LOUISVILLE, Ky. (WDRB) -- Medina Spirit, the 2021 Kentucky Derby-winning horse trained by Bob Baffert, tested positive for a drug called betamethasone.
It is an anti-inflammatory corticosteroid that is used to treat horses for inflammation of joints, tendons and ligaments, as well as some skin inflammation.
Veterinarians like Dr. Mary Scollay of the Racing Medication and Testing Consortium said the drug is a useful and beneficial treatment for equines. However, Kentucky law prohibits the drug from being administered within 14 days of a race.
The regulation is in place so that veterinarians can properly assess whether or not a horse can race.
"If a medication is onboard that obscures our ability to see those symptoms, that puts us in a position where we could make an ill-informed decision about whether or not to race a horse," Scollay said.
The law says a horse can have no detectable traces of betamethasone in its system following a race. Post-race test results found 21 picograms of the drug in Medina Spirit's sample.
A picogram is one-trillionth of a gram.
"It's like a salt grain in an Olympic-sized pool, and he had 21 picograms, which has no effect at all," Baffert said in an interview on Fox News.
Despite Baffert's claim, Scollay said that measurement is only that of the blood sample. She said the drug isn't considered a performance-enhancing drug, but it could allow a horse to race when it otherwise shouldn't.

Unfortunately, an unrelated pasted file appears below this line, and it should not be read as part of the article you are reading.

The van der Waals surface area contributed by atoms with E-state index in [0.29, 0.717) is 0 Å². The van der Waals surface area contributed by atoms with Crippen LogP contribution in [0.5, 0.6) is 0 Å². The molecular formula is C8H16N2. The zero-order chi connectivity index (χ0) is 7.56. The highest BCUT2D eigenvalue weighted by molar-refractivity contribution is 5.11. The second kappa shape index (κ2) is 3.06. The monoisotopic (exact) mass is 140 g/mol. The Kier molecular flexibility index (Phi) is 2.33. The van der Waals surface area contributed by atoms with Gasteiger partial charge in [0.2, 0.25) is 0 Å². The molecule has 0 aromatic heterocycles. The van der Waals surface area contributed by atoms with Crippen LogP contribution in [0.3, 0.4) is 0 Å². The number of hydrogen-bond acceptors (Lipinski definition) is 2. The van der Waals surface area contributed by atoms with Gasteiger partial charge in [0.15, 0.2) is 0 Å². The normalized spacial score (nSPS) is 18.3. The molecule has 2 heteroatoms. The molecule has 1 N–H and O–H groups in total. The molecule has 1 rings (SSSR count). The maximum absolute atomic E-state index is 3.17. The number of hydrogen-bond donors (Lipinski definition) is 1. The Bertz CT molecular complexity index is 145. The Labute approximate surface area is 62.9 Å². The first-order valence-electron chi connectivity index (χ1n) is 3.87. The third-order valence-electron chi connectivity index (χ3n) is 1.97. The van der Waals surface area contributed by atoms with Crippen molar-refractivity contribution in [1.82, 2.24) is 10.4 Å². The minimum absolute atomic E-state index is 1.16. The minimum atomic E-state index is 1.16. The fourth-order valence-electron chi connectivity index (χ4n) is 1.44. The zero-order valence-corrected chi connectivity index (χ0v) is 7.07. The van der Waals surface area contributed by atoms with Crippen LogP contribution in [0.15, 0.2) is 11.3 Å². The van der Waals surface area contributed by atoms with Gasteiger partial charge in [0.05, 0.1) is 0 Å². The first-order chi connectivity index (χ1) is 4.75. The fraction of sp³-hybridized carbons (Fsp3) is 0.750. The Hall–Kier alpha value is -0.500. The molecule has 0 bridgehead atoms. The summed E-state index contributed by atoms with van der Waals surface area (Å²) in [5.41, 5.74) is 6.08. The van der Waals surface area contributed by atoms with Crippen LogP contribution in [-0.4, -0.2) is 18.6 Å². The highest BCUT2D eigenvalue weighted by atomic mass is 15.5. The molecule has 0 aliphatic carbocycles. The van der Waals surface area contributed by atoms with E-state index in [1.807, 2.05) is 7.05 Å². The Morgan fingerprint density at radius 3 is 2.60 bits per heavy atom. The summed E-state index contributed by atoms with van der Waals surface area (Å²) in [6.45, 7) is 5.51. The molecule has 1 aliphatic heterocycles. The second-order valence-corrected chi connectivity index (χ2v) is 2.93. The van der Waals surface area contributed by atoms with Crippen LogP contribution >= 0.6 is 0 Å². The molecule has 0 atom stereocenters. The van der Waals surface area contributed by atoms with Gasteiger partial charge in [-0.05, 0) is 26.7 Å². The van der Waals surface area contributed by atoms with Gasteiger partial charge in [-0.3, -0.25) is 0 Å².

"A horse that is uncomfortable that receives corticosteroids and is more comfortable is likely to run a better race than he otherwise would have," she said. "But in the traditional since of performance enhancing drugs, I would say no. it doesn't meet those criteria."
Vets said there are no plans to ban the useful drug from racing but note that the regulation of it is increasingly important.
"What the regulators are saying is treat the horse, recover the horse and bring it back to the races whenever it is healthy and well," Scollay said .
The Kentucky Horse Racing Commission said betamethasone is a Class C drug approved by the United States Food and Drug Administration. Based on regulations, Baffert could face a suspension of up to 60 days and a fine of up to $5,000.
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